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The Tao of Linux

I recently read this: The time of beginning is one of the most precious times of all. It can be very exciting and full of wonderful growth. The first thing to do is to make up your mind that you are going to go the distance.

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But commitment needs something else in order to be perpetuated. It needs discipline. more>>

Bash: Redirecting Input from Multiple Files

Recently I needed to create a script that processed two input files. By processed I mean that the script needed to get a line from one file, then get a line from the second file, and then do something with them. Sounds easy enough, but it's not that easy unless you know about some of bash's extended redirection capabilities. more>>

OpenOffice Scores a Triple

An excited — and apparently somewhat overwhelmed — OpenOffice community released the next major version of the office suite — OpenOffice.org 3.0 — into the wild yesterday, sparking a near-instant rush to be the first on ones block to have the much-anticipated application. more>>

Ideas Wanted: Creative Heat Recycling from Servers

The University of Notre Dame heats a botanical garden with waste server heat. We're looking for more creative ideas from you on recycling waste server heat. more>>

Keeping the Kernel Klean

Operating systems drive devices. Linux is driven by open-source imperatives. So, naturally, Linux's kernel developers have a problem with closed-source kernel modules. And, just as naturally, they've hacked up a statement they hope will discourage the closed and encourage the open. more>>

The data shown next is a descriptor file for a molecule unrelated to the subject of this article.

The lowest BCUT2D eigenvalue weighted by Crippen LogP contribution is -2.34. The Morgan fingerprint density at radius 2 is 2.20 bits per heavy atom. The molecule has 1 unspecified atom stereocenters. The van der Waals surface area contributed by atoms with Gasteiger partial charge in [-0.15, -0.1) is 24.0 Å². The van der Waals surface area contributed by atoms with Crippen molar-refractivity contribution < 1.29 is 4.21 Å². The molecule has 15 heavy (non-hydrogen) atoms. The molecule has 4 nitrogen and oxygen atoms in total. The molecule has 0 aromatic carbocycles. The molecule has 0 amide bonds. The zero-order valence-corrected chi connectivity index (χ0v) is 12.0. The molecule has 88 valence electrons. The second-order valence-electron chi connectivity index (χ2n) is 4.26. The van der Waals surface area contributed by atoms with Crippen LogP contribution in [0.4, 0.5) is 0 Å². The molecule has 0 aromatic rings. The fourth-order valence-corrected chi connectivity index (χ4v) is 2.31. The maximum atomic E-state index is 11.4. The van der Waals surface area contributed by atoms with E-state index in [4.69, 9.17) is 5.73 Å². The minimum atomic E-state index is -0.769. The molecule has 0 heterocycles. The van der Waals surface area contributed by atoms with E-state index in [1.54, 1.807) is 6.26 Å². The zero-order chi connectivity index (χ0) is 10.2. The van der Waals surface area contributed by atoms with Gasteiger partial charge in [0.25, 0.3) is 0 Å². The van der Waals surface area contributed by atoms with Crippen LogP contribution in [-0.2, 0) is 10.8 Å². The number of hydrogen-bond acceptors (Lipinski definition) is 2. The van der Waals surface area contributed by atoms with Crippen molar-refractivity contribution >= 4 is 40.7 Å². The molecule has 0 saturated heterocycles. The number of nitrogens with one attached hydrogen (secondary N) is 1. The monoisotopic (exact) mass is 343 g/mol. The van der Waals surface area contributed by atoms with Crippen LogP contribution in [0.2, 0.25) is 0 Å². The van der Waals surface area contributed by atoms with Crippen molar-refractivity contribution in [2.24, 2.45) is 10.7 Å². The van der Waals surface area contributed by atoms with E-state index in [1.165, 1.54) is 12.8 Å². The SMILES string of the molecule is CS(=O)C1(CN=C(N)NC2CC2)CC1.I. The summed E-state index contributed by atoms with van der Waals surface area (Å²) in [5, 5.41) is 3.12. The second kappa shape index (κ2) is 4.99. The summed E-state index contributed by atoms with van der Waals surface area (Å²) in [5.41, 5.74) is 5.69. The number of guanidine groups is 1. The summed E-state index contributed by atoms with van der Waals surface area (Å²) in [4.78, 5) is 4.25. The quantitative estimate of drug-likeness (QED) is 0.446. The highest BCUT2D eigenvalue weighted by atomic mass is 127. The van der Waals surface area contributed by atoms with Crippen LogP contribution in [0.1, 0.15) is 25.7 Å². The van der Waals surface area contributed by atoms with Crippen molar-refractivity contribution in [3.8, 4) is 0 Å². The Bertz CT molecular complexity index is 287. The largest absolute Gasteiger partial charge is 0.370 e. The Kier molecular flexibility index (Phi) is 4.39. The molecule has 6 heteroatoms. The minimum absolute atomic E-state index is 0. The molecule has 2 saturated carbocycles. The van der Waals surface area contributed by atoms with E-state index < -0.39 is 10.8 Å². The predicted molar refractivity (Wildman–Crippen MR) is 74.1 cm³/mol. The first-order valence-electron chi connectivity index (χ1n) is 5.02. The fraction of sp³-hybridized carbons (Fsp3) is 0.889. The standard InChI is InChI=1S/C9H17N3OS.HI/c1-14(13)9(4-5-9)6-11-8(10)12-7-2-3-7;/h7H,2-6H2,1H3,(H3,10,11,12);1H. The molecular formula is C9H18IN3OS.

Discovery - VSTi Analog Synthesis For Linux

Years ago one of Linux's finest audio software developers suggested that I should keep a watchful eye on the Windows/Mac music software scene. I took that suggestion to heart and joined a variety of Windows/Mac-centric lists and forums. I've been able to run many Windows music programs under the Wine emulator, so my participation has gone beyond mere lurking. more>>

Mandriva 2009 Released Into the Wild

Mandriva Linux — the seventh most-popular Linux distribution1 — has just provided as good a reason as any for a popularity-push, with the unveiling of their latest release, Mandriva Linux 2009. more>>

uDig GIS: A First Look

Part of an ongoing series of on open-source geographic information system (GIS) programs, this article offers an introduction to uDig GIS. uDig is for GIS users of all levels, from beginners to advanced. more>>

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Linux Journal Live - Oct 9, 2008

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The October 9, 2008 edition of Linux Journal Live! Associate Editor, Shawn Powers, and Kyle Rankin, "Hack and /" columnist and author of Knoppix Hacks, Linux Multimedia Hacks, Knoppix Pocket Reference and others, discuss Linux distributions. more>>

Venezuela Gets It

No matter what else you may think of Hugo Chávez (probably bad if you get your information from the U.S. more>>

Why eBay Should Open-Source Skype

eBay is not going through the happiest of times. Not only has it found it necessary to make 1000 people – 10% of its workforce – redundant, it has had to own up to a serious breach of trust with its Internet telephony program, Skype. more>>

MySQL Founding Father Sails Into the Sunset

It's commonplace, perhaps even de rigueur, for company executives to say their goodbyes when someone snatches up their firm mdash indeed, if we sold our share for eleventy-billion dollars, we'd probably be inclined to take a long vacation too. This wasn't so, however, for MySQL, where the company execs kept right on going post-sale — at least until recently. more>>